This special issue for the Western Journal of Black Studies will address the growing interest in interdisciplinary scholarship on critical race theory and African American folklore. Historically, scholars collected folklore to examine how African Americans constructed a life in America, and the creative expressions that African Americans employ to define themselves and in opposition to dominant discourses about themselves and African American culture. Despite the oppositional intentions of this scholarship, African American people and culture were still, sometimes, depicted in ways that fulfilled or perpetuated negative dominant discourses or stereotypes. In reflexive ethnographies, many folklorists have critically revisited this research on African American folklore to ask provocative questions about representation, identity construction, and the politics of folklore.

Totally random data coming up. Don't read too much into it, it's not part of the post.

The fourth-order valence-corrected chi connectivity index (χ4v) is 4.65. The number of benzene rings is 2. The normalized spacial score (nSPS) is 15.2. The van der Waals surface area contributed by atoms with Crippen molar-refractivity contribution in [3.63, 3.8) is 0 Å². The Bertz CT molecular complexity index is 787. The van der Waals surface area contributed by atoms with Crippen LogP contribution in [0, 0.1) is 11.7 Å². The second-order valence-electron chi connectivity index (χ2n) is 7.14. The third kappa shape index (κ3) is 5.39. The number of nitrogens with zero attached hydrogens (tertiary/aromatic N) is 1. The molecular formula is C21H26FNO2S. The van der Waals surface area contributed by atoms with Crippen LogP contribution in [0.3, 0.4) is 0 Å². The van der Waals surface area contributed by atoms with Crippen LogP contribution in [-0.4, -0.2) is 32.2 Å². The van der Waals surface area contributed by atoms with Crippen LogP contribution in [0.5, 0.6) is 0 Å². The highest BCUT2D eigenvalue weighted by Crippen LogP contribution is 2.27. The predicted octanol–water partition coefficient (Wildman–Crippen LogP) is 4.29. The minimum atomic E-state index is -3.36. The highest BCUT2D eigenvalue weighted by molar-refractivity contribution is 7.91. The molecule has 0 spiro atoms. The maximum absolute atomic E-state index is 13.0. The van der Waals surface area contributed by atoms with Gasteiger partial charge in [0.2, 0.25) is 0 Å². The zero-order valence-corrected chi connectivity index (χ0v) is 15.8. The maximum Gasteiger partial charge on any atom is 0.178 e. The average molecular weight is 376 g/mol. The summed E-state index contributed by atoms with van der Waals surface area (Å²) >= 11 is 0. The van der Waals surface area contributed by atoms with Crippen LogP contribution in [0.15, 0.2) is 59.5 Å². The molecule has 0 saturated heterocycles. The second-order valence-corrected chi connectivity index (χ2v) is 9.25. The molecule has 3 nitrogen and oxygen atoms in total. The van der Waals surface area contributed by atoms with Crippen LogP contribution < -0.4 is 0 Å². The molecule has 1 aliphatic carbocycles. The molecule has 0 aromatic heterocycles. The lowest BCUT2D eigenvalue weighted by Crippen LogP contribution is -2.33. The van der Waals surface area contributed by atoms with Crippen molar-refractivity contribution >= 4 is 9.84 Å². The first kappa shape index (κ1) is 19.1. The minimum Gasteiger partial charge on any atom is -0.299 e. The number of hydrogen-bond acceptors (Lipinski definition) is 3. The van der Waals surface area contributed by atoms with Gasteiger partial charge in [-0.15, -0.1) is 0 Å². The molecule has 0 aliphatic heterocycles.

This special edition will read African American folklore (creative expressions, material culture, and institutional practices) through the lens of critical race theory. Proposals should be one to two pages and articles should be no longer than 25 pages (including references).
If you have any questions, please contact Editor Professor Aaron N. Oforlea at email@example.com or Patrick B. Mullen, Professor Emeritus at firstname.lastname@example.org.
Proposals are due by April 15, 2012.
Essays are due by June 1, 2012.
Please email or send proposals to:
Professor Aaron N. Oforlea Washington State University Department of English Pullman, WA 99164-5020 email@example.com